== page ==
What Are Fecal Sacs? Bird Diapers, Basically

That's right, many chicks produce a portable case for their poop. Here are some possible reasons why.

Like all newborns, baby birds poop. A lot. But if you peer into most species’ nests, there’s little to no evidence of it. So, where does the doo-doo go?

It seems diaper duty is one of the most unique, understudied, and, frankly, underappreciated behaviors among birds. Oh, and, it’s one of the most disgusting, too—at least from a human's point of view. Perhaps you’ve glimpsed the process before: A nestling turns its rear end to mom or dad and ejects a floppy white bag of poop encased in mucous: a fecal sac. The parent then flies away to dispose of it. Or scarfs it down as a snack.

Fecal sacs, which only nestlings produce, are common among passerines like robins, bluebirds, and other “altricial” birds (species that require around-the-clock parental care at birth). But even though nasty videos of fecal sacs abound, scientists still know relatively little about them. According to Michael Murphy, a biologist at Portland State University and a fecal-sac expert, only a handful of studies have been done on the subject. "It just seems obvious that the parents are going to have to remove feces, so no one has paid attention,” Murphy says.

Despite this dearth of research, evidence suggests that fecal sacs have a number of uses. Here, Murphy and Juan Diego Ibáñez-Álamo, an ecologist at the University of Groningen who has been studying fecal sacs for a decade, walk us through the potential benefits these poop bombs have to offer. 

Keeping the Nest Clean

A fecal sac is essentially a diaper, says Murphy. “It provides the parents with a very self-contained structure that allows them to easily pick up feces and remove them from the nest. It’s a way of getting rid of all this material that might otherwise smell and decompose.”   

According to research by Ibáñez-Álamo, the membrane might also help keep the birds healthy. “There’s a physical isolation from potentially dangerous bacteria or microorganisms in the feces that might otherwise affect the parents or the nestlings,” he says.

Recycling a Nutritional Snack

Some birds have evolved a more efficient method of dealing with fecal sacs: They swallow them. 

Why? The best guess—the one with the most research—is that birds eat fecal sacs because nestling poop serves as a nutritional treat (a trait known as coprophagia). “Parents will eat the feces because the nestlings cannot completely digest the food that they eat,” Ibáñez-Álamo says. “There is still energy and nutrients available in those sacs.”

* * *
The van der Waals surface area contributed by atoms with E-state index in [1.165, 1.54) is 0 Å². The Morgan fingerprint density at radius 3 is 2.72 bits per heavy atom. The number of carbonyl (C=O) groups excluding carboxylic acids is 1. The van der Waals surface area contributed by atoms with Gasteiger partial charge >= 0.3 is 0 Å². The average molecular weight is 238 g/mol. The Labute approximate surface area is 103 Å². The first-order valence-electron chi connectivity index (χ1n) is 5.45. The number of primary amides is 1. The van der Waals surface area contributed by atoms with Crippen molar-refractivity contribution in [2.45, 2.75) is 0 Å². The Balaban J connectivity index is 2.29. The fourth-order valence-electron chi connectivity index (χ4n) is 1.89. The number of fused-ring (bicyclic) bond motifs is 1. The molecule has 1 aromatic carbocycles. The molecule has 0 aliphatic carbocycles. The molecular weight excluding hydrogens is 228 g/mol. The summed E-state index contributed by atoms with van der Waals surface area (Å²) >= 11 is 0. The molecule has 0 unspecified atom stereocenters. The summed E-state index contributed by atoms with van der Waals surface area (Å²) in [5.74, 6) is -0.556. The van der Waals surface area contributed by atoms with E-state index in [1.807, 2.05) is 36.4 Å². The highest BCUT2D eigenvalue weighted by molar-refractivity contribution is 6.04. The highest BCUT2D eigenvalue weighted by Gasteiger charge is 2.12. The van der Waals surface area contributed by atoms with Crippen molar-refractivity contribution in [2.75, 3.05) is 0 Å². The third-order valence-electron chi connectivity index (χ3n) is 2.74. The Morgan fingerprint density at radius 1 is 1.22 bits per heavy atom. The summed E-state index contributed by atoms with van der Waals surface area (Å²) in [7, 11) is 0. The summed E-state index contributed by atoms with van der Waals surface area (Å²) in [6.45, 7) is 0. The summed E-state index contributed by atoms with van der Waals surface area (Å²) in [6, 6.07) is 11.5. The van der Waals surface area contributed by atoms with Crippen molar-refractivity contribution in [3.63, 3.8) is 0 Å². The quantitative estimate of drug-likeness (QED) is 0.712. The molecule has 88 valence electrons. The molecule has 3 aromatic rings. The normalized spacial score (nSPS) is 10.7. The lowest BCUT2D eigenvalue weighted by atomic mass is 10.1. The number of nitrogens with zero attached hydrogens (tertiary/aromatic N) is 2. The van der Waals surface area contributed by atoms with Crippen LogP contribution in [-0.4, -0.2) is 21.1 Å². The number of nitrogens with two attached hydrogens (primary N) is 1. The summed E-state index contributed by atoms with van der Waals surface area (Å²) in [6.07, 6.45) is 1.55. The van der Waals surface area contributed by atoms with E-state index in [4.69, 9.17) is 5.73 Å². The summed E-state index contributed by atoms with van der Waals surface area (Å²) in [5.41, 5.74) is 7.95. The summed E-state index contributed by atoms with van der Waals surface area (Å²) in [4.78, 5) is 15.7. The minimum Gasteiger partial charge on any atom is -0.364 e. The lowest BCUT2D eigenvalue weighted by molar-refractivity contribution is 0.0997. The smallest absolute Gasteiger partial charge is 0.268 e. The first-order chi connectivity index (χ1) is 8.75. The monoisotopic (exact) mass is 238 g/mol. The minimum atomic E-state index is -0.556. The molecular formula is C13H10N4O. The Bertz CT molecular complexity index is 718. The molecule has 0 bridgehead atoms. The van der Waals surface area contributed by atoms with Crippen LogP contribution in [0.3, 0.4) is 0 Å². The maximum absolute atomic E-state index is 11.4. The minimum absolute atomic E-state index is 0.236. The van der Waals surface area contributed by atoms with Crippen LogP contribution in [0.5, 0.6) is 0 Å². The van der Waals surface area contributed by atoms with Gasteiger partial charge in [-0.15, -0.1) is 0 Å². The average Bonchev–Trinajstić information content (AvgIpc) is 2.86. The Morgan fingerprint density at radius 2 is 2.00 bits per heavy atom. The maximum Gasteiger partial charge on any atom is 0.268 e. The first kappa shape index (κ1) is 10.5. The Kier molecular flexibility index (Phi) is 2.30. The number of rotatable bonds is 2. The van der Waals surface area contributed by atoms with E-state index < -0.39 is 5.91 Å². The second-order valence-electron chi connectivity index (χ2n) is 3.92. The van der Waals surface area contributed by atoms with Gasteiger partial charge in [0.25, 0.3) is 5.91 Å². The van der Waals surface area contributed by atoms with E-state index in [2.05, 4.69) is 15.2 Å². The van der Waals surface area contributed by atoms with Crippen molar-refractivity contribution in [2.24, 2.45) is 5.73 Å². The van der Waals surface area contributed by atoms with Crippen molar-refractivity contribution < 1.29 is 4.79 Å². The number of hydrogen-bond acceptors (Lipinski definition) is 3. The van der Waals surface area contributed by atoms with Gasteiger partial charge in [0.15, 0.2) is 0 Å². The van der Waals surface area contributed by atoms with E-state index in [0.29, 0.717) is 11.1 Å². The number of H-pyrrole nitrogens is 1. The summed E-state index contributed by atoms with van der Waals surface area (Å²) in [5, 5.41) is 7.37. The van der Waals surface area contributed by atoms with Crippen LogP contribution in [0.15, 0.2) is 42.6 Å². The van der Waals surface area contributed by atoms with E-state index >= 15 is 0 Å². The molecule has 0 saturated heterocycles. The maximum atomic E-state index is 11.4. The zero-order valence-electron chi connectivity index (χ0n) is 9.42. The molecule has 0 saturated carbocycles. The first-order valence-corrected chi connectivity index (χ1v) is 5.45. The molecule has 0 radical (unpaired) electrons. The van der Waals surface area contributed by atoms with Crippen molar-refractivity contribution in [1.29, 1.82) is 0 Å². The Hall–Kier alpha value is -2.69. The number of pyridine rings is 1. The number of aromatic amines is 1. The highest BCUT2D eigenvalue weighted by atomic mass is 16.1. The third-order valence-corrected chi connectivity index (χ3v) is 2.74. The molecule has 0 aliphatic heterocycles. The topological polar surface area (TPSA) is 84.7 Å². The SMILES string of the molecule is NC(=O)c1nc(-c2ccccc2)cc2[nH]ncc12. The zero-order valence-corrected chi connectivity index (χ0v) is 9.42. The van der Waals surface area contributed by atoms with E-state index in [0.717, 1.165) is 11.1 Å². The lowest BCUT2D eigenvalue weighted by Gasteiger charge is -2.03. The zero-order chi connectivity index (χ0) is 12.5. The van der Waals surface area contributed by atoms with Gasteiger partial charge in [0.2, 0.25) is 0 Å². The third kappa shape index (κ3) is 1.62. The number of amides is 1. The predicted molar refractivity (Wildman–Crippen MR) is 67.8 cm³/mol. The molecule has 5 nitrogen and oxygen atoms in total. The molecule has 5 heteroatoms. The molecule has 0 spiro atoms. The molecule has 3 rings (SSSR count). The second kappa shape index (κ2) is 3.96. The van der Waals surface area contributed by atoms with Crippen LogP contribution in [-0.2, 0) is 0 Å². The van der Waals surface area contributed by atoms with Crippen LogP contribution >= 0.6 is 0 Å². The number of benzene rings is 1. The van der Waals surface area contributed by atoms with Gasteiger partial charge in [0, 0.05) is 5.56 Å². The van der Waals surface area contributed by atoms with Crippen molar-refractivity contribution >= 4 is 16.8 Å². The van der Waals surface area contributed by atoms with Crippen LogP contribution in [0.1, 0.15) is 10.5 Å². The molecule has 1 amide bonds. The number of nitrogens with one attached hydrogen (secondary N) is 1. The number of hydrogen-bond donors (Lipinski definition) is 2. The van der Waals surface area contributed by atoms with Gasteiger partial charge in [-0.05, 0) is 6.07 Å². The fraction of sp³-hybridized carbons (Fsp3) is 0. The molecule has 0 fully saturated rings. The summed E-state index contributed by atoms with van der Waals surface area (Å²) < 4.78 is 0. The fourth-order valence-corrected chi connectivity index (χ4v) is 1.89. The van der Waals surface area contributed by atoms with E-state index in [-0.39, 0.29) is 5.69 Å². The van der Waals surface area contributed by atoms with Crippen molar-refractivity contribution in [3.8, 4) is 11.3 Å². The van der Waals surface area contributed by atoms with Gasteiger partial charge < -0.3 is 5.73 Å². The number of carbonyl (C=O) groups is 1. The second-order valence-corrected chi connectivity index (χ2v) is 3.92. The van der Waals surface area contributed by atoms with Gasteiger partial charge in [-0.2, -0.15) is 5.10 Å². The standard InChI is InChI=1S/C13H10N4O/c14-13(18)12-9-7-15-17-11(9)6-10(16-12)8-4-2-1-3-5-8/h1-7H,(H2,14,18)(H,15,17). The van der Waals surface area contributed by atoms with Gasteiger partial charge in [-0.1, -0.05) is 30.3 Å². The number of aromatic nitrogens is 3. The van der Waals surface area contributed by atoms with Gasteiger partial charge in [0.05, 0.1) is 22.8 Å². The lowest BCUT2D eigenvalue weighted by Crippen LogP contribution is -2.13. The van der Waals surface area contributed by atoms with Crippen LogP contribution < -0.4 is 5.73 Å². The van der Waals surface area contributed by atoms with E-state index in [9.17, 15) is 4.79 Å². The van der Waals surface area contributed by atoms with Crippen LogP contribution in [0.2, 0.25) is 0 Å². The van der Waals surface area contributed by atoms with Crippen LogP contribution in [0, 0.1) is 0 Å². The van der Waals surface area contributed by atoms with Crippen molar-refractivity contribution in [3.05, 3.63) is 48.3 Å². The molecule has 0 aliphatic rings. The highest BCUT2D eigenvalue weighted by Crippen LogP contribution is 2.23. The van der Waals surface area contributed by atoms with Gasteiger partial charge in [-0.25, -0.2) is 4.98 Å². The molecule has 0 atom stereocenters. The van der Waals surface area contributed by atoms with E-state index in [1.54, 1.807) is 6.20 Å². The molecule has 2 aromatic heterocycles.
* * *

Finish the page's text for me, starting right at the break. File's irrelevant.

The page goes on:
Now, some adult birds eat the sacs throughout the whole nesting period, but others only eat them when the chicks are young. Both Ibáñez-Álamo and Murphy believe this might have to do with the lack of nutrients in an older chick's sac. "The young's digestive tract is becoming more efficient and leaving less and less potentially usable material in their feces," Murphy says. 

As for whether the sacs can be nutritious while also containing harmful bacteria, Ibáñez-Álamo thinks so: The mucous covering might protect a parent's feathers or skin from bacteria that their guts can handle no problem.  

And if all that wasn't enough, there might be even more to this behavior. Transporting the poopy packages outside of the nest could attract predators, Ibáñez-Álamo says, and also leaves the chicks alone and vulnerable. Eating the sacs keeps the nest hidden and parents close to their young.

Preventing Detection by Predators

Finally, poop-free nests might also be less noticeable by predators that are drawn to the sight—or more likely the scent—of feces. There is even a theory that birds such as Common Grackles will deposit the sacs in rivers and swimming pools so that any evidence of nearby newborns will disintegrate quickly.

Murphy says predator avoidance is likely, and that some species' clever user of water—or frustrating, if you're a pool owner—could also be a possibility. “Most of the time when birds are dropping them in the pool, it’s probably related to getting their sacs as far away as possible,” he says.   

Ibáñez-Álamo isn't so sure; he says there’s little proof to support the idea of predator evasion being a main driver for fecal sacs, and as with research in this field overall, further studies are needed. “While for some species that might be true, the evidence we have is inconclusive,” he says